One of the names on the list is Abdullah Barghouti, described as "a senior leader in Hamas' military wing". It's a name that is known to the authors of this blog.
Barghouti built the bomb that ended the life of our daughter, Malki. A Kuwaiti who settled in the West Bank village of Burqa in 1999, he has been frequently described in the media - and from his own mouth - as the brains behind the Sbarro restaurant massacre on 9th August 2001.
Arrested and put on trial in Israel, Barghouti pleaded guilty and told the court he "did this to kill as many Israelis as possible". He was rewarded in December 2004 with a sentence of 67 life-terms in an Israeli prison (report). In a later interview, he said: "I do not accept responsibility for their deaths. I feel pain, of course. They are little children. But the government of Israel is solely responsible."
Below is an open letter we wrote a year ago about Abdullah Barghouti. It was originally published on the website we created in our daughter's memory. We wrote it as an open letter in response to the screening of a Bob Simon segment called Terror Behind Bars on the CBS "60 Minutes" television program. That segment focuses on three Palestinian mass murderers - Barghouti and two others.
An Open Letter from Frimet and Arnold Roth 21st April 2006It's hard for us to imagine the government of Israel giving serious consideration to handing Barghouti his freedom and a license to go out and kill more innocents. It's not at all hard for us to imagine politicians and media analysts calling on Israel to do just that.
This coming weekend, the high-profile television program "60 Minutes" is going to give public exposure to a convicted murderer and terrorist called Barghouti. Speaking from an Israeli prison, the interview will show him taking credit for a massacre at a restaurant in the center of Jerusalem in August 2001 and another at the Hebrew University's cafeteria a year later. In front of a huge audience throughout North America, he will say of the number of people killed in the attacks he masterminded: "I feel bad because the number is only 66."
Our daughter Malki, fifteen years old, was one of Barghouti's 66.
We, together with our neighbors living here in Jerusalem and throughout Israel, belong to the much larger number of living people about whom Barghouti feels so bad.
We have nothing to say to Barghouti, and he has nothing to say that deserves to be heard. His opinions are worthless to us and to anyone with a sense of morality. His life is a disgrace to the society which nurtured him.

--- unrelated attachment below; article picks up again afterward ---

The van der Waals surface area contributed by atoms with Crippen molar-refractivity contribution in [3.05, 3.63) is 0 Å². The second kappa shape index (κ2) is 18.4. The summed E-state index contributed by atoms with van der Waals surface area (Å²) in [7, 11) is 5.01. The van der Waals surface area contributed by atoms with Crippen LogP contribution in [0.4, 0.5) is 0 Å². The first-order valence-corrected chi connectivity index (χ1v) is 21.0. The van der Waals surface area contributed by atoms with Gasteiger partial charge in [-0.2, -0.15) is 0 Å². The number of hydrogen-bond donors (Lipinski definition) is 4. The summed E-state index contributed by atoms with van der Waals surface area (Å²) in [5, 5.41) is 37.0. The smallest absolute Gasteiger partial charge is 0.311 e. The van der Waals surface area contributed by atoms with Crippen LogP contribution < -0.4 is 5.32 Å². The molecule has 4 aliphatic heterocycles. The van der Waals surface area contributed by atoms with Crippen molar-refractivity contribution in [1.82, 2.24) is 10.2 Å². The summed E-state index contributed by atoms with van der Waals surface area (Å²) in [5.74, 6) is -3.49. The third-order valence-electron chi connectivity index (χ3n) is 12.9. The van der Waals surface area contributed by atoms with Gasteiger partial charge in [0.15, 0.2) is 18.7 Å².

But while we have no interest in him, we are very interested in the leadership of the society which has turned Barghouti into a hero - in their opinions and even more in their actions.
The political leadership of the Palestinians was decided by a process that seemed democratic when their elections took place two months ago. Whether or not a democracy can truly function when gangs of heavily armed Arab thugs rule the streets of their towns and villages is a fair question. But the legitimacy of the Palestinian government is not for us Israelis to determine. The Palestinians and most of the media called it a democratic process, and no one seriously suggests today that the Hamas leadership lacks political legitimacy. Their stated viewpoints therefore have to be heard and analyzed.
For those like us with a special sensitivity to terror, the Palestinian leadership today is the world's outstanding embodiment of unadulterated terrorism: a government which actively supports terror, promotes terror, honors terror and justifies terror. We hear them speak, and we hear the voice of terror. The current minister of the interior in the Hamas government says he will not arrest those who carry out terror attacks against us. His actions make clear that he should be believed.
As ugly and repugnant as the words of Barghouti will likely be to the viewers of "60 Minutes", we urge them and CBS not to focus on the man. He is irrelevant, except that he creates a context. Barghouti's evil deeds are the concrete expression of the desires of a government which wants to be accepted as an equal by the community of nations. The anger and revulsion which his interview creates should be redirected at them - at the terrorists in business suits who plot and scheme every day to increase Barghouti's 66 to the largest number they can think of.